What this means for our visualization is that the colors that you will primarily see in the case of our exponential easing are either very light or very dark (depending on where you apply the easing), with a relatively sharp transition and very few mid-tones. The sinusoidal easing on the other hand is more gentle in its transitions. This is particularly evident when looking at the middle region of the blue EASE_IN_OUT bar.


The LINEAR easing function is equivalent to the standard map() function provided by Processing, while CIRCULAR easing is relatively gentle when only easing in or out, but very sharp in the middle region when combining easing in and out.

SQRT and Polynomial Easing

So far, we’ve seen that as we go from SINUSOIDAL to EXPONENTIAL, the focus is removed more and more from the middle regions and pushed towards the extremes. What if we want to do the opposite? That is, emphasize the mid-tones and de-emphasize the extreme lights and darks?

This is where the SQRT easing function comes in. Below is the SQRT animation (left) compared with a QUADRATIC animation (right). You can see that it’s basically flipped, and the dots stay for a longer time in the middle region in the case of SQRT. The resulting bars show the contrast between the two.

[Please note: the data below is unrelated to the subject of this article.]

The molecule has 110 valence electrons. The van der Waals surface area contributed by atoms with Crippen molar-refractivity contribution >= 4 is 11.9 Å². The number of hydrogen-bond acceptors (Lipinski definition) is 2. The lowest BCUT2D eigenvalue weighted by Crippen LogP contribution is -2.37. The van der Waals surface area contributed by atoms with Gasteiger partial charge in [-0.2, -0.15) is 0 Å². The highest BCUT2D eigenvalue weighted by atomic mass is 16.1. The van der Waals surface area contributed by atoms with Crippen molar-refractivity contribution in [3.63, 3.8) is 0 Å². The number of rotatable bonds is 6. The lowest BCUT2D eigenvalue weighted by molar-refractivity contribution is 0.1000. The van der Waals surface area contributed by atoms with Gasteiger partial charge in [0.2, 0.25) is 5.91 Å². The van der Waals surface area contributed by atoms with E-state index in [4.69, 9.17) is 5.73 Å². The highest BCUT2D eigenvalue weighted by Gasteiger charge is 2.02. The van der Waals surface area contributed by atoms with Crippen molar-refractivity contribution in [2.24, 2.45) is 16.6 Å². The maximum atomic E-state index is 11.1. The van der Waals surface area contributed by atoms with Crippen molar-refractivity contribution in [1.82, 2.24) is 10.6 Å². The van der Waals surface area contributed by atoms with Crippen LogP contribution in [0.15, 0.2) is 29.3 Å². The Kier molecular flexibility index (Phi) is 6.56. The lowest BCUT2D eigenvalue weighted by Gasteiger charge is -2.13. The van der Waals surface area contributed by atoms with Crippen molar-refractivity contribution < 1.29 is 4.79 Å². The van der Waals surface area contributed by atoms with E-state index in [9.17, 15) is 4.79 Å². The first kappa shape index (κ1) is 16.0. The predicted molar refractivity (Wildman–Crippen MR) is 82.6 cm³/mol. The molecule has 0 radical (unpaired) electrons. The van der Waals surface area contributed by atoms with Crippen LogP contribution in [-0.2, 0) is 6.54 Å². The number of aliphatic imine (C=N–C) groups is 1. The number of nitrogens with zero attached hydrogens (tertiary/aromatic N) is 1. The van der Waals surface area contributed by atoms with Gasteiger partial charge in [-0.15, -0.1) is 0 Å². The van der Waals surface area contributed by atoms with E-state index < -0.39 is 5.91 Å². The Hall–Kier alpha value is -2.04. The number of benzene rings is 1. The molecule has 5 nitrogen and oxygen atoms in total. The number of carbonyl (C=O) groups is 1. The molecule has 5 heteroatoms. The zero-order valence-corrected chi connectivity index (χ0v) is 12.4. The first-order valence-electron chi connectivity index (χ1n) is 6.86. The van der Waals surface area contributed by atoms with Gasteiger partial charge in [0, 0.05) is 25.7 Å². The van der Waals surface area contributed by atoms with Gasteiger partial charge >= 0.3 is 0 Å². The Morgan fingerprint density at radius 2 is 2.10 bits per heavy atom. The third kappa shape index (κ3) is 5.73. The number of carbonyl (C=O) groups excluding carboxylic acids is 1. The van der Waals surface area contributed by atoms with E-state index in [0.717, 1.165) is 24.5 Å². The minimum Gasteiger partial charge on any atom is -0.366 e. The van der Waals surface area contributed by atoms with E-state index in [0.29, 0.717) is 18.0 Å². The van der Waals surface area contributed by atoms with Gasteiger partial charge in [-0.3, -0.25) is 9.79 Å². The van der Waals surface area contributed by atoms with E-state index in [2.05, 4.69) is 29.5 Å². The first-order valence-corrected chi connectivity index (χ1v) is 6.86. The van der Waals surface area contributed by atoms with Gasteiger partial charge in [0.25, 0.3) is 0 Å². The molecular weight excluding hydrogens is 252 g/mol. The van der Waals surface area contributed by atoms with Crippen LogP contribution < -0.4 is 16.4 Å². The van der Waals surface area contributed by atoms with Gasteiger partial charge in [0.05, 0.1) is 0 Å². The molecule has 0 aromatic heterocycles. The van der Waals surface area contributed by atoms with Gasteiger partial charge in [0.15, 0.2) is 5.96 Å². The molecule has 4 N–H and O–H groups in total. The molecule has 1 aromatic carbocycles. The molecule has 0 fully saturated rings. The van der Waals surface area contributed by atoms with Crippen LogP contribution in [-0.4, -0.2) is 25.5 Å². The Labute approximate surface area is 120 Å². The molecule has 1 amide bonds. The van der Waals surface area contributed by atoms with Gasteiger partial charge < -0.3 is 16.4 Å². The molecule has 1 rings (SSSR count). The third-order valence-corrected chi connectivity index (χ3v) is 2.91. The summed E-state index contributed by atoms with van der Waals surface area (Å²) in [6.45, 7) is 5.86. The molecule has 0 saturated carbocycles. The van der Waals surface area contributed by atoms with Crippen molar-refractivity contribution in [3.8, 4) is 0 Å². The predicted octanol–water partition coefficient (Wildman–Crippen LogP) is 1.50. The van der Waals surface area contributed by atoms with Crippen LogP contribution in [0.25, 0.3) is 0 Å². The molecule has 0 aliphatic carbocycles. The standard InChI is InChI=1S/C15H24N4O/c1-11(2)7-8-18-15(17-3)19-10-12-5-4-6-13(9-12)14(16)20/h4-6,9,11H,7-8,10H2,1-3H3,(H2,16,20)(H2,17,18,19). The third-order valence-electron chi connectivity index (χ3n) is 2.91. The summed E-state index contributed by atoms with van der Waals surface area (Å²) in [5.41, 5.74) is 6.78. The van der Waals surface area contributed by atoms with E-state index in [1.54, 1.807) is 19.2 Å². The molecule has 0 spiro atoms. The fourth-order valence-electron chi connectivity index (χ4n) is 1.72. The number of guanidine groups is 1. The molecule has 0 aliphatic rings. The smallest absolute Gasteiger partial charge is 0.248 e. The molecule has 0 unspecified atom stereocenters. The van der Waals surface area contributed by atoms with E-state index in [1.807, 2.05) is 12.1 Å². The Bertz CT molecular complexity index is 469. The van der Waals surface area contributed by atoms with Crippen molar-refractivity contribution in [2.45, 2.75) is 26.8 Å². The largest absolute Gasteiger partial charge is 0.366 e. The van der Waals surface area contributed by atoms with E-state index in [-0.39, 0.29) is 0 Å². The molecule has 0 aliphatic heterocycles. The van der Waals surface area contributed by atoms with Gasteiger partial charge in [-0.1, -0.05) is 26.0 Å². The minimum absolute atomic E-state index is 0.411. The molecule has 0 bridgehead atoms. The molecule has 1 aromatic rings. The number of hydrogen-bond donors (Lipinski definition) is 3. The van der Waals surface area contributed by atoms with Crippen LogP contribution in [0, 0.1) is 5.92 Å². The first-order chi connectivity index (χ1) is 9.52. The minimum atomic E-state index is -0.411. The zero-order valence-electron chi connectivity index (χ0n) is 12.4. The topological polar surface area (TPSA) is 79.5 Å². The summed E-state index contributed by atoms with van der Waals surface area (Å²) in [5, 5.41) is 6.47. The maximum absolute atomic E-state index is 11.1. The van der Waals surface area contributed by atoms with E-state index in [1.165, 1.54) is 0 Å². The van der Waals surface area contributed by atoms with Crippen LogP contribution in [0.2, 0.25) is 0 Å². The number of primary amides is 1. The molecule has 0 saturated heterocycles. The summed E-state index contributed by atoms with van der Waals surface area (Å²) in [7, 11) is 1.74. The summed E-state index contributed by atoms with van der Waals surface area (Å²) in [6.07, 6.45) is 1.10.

Finally, we can generalize this to a mapping where you specify what power the X variable is raised to. This allows us to have even stronger focus on the mid-tones using an exponent less that one. I’ve implemented a map3() function that allows this. Here are two examples with an exponent of 0.3 (left) and 0.1 (right).

Notice how the focus in the bars has changed almost entirely towards the mid-ranges and de-emphasize the extremes.

Concluding Thoughts

Easing functions provide a lot of control over the distribution of values of your output range. I started with my example of using it to create more darks for the image below: I used a quartic ease-out to map the spacing between the parallel lines in each grid square instead of the standard linear map() function. All of that should make sense to you now!

If you’re interested in learning more, you should check out the following video recommended to me by Benjamin Kovach:

You can find all the source code for the easing functions in Processing over here on Github